A pilot programme aimed at fighting the scourge of gender-based violence and femicide (GBVF) will launch in Diepsloot – a suburb which has had one of the highest rates of violence against women in South Africa.
"A prevention and response approach to addressing women abuse in South Africa is critical. With this in mind, we will be launching a school-based learning programme at 20 registered early childhood development (ECD) centres and five primary and high schools in the Diepsloot community for children, aged 3 to 18. The programme also includes a comprehensive community-based support programme for survivors of abuse - from trauma to prosecution," said Robyn Farrell, the CEO of 1st for Women insurance.
1st for Women joined forces with the United Nations (UN) Women and the Department of Women, Youth and Disabilities to launch the campaign.
Farrell was speaking at the official launch of 365 Days of Activism at the Radisson Blu Gautrain Hotel in Johannesburg on Tuesday.
Phumzile Mlambo-Ngcuka originally launched the 16 Days of Activism on Violence Against Women and Children campaign in 2007. Mlambo-Ngcuka is now the executive director of UN Women.
"Today, we are here to mark Human Rights' Day because women's rights are human rights. Today, as we end 16 days of activism, I concur that we are not stopping the work for 365 days. We will work every day because every day a woman dies. So who are we to rest?" the former deputy president said.
The insurance company, which has contributed more than R70m to organisations that focus on fighting women abuse and have assisted more than 90 000 victims and survivors since 2005, says despite these efforts, violence against women and children continues.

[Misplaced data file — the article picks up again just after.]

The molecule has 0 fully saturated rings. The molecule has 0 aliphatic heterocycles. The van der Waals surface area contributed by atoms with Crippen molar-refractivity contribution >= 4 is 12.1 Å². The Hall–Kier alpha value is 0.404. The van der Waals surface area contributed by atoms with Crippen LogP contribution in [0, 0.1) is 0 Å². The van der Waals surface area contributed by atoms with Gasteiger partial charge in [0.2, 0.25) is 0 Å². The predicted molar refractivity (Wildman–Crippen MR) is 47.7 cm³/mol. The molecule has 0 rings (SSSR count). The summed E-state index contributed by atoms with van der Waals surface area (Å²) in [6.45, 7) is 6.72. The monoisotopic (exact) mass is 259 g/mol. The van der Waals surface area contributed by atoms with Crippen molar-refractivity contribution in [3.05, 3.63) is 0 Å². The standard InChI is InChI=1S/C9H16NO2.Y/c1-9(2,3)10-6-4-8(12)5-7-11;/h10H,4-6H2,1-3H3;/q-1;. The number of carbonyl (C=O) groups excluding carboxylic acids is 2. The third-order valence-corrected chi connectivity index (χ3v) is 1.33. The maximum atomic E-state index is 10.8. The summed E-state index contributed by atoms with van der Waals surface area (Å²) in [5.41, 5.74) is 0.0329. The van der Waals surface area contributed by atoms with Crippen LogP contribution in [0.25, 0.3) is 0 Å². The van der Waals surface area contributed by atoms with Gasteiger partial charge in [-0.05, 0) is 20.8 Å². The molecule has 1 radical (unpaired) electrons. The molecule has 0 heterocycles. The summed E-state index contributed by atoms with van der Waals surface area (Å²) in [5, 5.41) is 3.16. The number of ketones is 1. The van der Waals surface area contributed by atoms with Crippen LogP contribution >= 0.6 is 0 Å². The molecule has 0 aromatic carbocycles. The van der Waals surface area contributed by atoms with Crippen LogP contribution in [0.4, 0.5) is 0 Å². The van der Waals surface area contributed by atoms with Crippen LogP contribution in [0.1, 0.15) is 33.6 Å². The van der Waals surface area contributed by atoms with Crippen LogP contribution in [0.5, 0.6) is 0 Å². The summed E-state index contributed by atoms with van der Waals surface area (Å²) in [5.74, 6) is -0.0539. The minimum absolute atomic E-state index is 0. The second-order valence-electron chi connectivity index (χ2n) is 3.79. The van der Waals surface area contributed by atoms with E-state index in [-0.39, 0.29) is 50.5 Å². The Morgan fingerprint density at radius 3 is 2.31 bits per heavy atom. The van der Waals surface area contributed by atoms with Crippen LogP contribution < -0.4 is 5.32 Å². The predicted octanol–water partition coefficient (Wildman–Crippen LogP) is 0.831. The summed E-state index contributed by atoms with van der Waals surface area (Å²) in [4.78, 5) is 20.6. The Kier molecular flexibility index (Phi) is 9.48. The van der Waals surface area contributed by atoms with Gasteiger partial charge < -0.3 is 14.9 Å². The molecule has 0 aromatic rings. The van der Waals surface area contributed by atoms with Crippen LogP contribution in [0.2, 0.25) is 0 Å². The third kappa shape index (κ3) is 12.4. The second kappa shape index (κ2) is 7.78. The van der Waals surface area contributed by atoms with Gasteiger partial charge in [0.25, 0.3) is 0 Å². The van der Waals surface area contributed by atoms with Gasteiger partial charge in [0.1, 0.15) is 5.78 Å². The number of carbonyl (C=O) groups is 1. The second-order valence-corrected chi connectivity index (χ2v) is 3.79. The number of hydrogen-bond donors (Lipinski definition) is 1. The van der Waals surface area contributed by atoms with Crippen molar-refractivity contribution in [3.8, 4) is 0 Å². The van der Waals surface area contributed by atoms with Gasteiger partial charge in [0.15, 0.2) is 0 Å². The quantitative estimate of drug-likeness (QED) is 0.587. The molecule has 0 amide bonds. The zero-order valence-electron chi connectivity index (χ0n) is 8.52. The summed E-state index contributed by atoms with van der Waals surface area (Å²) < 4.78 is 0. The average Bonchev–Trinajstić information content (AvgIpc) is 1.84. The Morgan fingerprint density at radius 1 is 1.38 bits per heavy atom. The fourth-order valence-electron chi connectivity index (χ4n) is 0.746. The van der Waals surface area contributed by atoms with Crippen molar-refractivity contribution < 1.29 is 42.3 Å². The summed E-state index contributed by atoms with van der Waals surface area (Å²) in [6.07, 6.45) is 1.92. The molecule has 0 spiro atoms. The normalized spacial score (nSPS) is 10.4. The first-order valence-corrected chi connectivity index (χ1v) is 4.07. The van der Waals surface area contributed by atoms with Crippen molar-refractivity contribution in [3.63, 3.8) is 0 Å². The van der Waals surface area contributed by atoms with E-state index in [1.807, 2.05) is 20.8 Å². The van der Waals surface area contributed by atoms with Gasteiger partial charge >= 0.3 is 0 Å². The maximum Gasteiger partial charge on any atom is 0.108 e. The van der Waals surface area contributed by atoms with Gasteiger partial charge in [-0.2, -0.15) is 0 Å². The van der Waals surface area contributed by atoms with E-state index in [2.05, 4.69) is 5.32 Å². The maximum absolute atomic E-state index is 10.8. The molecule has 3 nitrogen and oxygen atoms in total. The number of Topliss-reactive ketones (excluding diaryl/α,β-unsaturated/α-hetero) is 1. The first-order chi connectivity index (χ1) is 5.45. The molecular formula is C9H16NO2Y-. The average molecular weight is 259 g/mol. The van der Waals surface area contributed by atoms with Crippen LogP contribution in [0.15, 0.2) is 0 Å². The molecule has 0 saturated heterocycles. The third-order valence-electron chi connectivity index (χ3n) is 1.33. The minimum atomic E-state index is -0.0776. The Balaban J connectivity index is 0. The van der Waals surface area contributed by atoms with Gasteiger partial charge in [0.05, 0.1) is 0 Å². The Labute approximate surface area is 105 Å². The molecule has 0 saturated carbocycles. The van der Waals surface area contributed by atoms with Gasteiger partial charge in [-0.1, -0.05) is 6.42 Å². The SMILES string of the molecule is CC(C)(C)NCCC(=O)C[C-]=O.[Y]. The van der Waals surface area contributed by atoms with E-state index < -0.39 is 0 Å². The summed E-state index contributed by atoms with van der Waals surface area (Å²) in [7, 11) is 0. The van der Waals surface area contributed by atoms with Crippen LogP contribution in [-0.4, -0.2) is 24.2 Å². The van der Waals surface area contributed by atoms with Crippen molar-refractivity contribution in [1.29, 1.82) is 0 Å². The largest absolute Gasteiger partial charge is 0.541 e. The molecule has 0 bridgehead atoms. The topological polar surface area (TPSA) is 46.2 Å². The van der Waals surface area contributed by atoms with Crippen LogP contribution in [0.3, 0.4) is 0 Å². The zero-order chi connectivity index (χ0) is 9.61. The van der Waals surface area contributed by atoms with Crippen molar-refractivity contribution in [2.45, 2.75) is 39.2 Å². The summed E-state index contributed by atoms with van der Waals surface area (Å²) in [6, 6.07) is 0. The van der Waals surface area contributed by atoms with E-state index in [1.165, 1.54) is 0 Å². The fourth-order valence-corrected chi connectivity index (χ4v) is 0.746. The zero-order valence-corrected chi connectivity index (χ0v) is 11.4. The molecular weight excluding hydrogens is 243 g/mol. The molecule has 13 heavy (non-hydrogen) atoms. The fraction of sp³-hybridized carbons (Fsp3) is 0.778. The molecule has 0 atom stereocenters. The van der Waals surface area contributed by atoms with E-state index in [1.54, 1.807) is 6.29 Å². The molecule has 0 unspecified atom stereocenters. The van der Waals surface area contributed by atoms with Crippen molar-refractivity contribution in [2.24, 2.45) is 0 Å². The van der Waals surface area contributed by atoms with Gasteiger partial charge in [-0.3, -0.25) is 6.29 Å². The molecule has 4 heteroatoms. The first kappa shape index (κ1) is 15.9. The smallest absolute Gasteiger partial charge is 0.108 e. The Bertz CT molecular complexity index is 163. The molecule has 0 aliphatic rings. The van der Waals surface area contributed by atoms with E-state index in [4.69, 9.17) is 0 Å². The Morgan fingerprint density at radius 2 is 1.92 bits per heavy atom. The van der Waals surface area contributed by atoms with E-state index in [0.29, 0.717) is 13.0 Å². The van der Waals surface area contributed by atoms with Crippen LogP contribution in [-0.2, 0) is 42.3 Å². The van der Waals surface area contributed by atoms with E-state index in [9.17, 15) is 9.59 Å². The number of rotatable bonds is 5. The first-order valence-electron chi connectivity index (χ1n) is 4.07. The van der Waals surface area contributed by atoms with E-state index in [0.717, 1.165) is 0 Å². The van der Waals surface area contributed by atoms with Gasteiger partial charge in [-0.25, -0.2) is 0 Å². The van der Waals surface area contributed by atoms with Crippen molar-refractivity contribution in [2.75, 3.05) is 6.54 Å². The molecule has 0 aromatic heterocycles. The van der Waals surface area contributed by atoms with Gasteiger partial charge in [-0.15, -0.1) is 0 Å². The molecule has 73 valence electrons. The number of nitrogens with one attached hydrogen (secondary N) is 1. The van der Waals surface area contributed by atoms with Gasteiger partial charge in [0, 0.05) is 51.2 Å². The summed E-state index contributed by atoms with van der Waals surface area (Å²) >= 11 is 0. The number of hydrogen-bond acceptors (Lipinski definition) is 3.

"It's relentless, it's gruesome and it's a shame on the fabric of our society.
"I hang my head in shame every time there's another murder, another rape – especially this year. It's been a tsunami of shame and enough is enough," Farrell added.
The incidents of GBVF in 2019 alone prompted the insurance company to re-evaluate the foundation's approach to fighting women abuse.
"In developing our new strategy, we turned to the United Nations' 2030 Agenda for Sustainable Development to end poverty, fight inequality and injustice, and tackle climate change by 2030 (SDG), Africa's Agenda 2063, South Africa's national development plan and Urie Bronfenbrenner's ecological framework," she said.
As a result, Diepsloot was highlighted as a hotspot where the programmes designed to address the scourge could be piloted.
"The programme includes self-esteem, physical alertness and body-consciousness training for girls and a programme for boys that is focused on training and equipping them with the necessary social courage to challenge cultural norms that condone violence against women and girls, and to intervene when girls and women are being abused," Farrell said.
A national rollout will be considered following the implementation of the pilot in Diepsloot. This year's 16 days of activism was marred by several gruesome murders of women and children, including the killing of 21-year-old Precious Ramabulana.
Ramabulana was stabbed more than 50 times in her room in Limpopo. President Cyril Ramaphosa previously revealed that Ramabulana's alleged killer had a pending case for "a rape type of charge".
Farrell called the horrific events a tipping point for the country and a sign that it was time to take action.
"Remembering is not enough. Sixteen days is not enough. Enough is enough. I have no doubt that we all believe this to be true," she said.